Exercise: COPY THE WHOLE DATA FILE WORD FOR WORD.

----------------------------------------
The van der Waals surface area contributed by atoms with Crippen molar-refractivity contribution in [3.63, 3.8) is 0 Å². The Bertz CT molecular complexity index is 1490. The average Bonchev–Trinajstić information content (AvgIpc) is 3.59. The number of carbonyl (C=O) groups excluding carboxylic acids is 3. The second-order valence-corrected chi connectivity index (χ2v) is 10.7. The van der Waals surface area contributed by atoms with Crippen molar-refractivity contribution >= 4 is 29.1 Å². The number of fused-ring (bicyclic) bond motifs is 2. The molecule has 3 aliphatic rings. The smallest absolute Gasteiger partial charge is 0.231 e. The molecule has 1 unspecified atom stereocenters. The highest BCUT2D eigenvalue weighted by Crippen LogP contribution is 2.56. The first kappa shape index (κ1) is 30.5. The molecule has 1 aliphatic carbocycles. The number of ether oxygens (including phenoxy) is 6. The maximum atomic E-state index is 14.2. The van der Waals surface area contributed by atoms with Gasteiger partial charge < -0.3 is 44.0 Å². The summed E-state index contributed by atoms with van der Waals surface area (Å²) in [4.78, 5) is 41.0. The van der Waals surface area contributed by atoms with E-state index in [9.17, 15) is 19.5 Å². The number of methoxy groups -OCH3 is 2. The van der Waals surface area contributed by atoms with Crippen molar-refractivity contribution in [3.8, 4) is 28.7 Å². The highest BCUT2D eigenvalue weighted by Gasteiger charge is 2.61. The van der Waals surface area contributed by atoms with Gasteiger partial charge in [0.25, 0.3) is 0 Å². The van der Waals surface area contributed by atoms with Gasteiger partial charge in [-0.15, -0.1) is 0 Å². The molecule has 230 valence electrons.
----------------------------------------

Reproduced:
The van der Waals surface area contributed by atoms with Crippen molar-refractivity contribution in [3.63, 3.8) is 0 Å². The Bertz CT molecular complexity index is 1490. The average Bonchev–Trinajstić information content (AvgIpc) is 3.59. The number of carbonyl (C=O) groups excluding carboxylic acids is 3. The second-order valence-corrected chi connectivity index (χ2v) is 10.7. The van der Waals surface area contributed by atoms with Crippen molar-refractivity contribution >= 4 is 29.1 Å². The number of fused-ring (bicyclic) bond motifs is 2. The molecule has 3 aliphatic rings. The smallest absolute Gasteiger partial charge is 0.231 e. The molecule has 1 unspecified atom stereocenters. The highest BCUT2D eigenvalue weighted by Crippen LogP contribution is 2.56. The first kappa shape index (κ1) is 30.5. The molecule has 1 aliphatic carbocycles. The number of ether oxygens (including phenoxy) is 6. The maximum atomic E-state index is 14.2. The van der Waals surface area contributed by atoms with Gasteiger partial charge < -0.3 is 44.0 Å². The summed E-state index contributed by atoms with van der Waals surface area (Å²) in [4.78, 5) is 41.0. The van der Waals surface area contributed by atoms with E-state index in [9.17, 15) is 19.5 Å². The number of methoxy groups -OCH3 is 2. The van der Waals surface area contributed by atoms with Crippen molar-refractivity contribution in [3.8, 4) is 28.7 Å². The highest BCUT2D eigenvalue weighted by Gasteiger charge is 2.61. The van der Waals surface area contributed by atoms with Gasteiger partial charge in [0.25, 0.3) is 0 Å². The van der Waals surface area contributed by atoms with Gasteiger partial charge in [-0.15, -0.1) is 0 Å². The molecule has 230 valence electrons.